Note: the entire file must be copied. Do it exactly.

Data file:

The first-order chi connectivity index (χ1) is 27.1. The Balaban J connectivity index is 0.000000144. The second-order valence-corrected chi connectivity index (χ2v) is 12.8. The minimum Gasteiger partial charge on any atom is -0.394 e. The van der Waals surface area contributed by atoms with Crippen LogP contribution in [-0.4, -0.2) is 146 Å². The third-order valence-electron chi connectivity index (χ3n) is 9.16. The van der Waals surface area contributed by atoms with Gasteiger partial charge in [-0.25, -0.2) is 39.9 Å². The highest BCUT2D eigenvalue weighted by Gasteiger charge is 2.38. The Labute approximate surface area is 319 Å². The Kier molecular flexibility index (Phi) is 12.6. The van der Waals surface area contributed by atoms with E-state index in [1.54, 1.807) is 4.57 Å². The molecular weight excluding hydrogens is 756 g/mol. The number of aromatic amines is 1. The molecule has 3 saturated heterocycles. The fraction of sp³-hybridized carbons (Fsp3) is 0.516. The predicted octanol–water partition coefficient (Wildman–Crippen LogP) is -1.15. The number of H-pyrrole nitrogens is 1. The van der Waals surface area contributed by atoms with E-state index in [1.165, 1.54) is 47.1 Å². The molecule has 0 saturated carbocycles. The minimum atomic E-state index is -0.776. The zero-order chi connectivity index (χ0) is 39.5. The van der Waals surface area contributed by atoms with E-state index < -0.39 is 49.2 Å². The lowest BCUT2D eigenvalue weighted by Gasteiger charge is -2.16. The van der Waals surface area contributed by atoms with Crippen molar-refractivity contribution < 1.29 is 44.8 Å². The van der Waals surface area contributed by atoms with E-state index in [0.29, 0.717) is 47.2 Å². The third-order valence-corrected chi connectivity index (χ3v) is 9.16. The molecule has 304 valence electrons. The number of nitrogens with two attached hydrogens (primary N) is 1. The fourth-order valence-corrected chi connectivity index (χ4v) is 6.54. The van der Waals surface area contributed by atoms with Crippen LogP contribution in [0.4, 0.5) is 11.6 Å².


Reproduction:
The first-order chi connectivity index (χ1) is 27.1. The Balaban J connectivity index is 0.000000144. The second-order valence-corrected chi connectivity index (χ2v) is 12.8. The minimum Gasteiger partial charge on any atom is -0.394 e. The van der Waals surface area contributed by atoms with Crippen LogP contribution in [-0.4, -0.2) is 146 Å². The third-order valence-electron chi connectivity index (χ3n) is 9.16. The van der Waals surface area contributed by atoms with Gasteiger partial charge in [-0.25, -0.2) is 39.9 Å². The highest BCUT2D eigenvalue weighted by Gasteiger charge is 2.38. The Labute approximate surface area is 319 Å². The Kier molecular flexibility index (Phi) is 12.6. The van der Waals surface area contributed by atoms with E-state index in [1.54, 1.807) is 4.57 Å². The molecular weight excluding hydrogens is 756 g/mol. The number of aromatic amines is 1. The molecule has 3 saturated heterocycles. The fraction of sp³-hybridized carbons (Fsp3) is 0.516. The predicted octanol–water partition coefficient (Wildman–Crippen LogP) is -1.15. The number of H-pyrrole nitrogens is 1. The van der Waals surface area contributed by atoms with E-state index in [1.165, 1.54) is 47.1 Å². The molecule has 0 saturated carbocycles. The minimum atomic E-state index is -0.776. The zero-order chi connectivity index (χ0) is 39.5. The van der Waals surface area contributed by atoms with E-state index < -0.39 is 49.2 Å². The lowest BCUT2D eigenvalue weighted by Gasteiger charge is -2.16. The van der Waals surface area contributed by atoms with Crippen molar-refractivity contribution < 1.29 is 44.8 Å². The van der Waals surface area contributed by atoms with E-state index in [0.29, 0.717) is 47.2 Å². The third-order valence-corrected chi connectivity index (χ3v) is 9.16. The molecule has 304 valence electrons. The number of nitrogens with two attached hydrogens (primary N) is 1. The fourth-order valence-corrected chi connectivity index (χ4v) is 6.54. The van der Waals surface area contributed by atoms with Crippen LogP contribution in [0.4, 0.5) is 11.6 Å².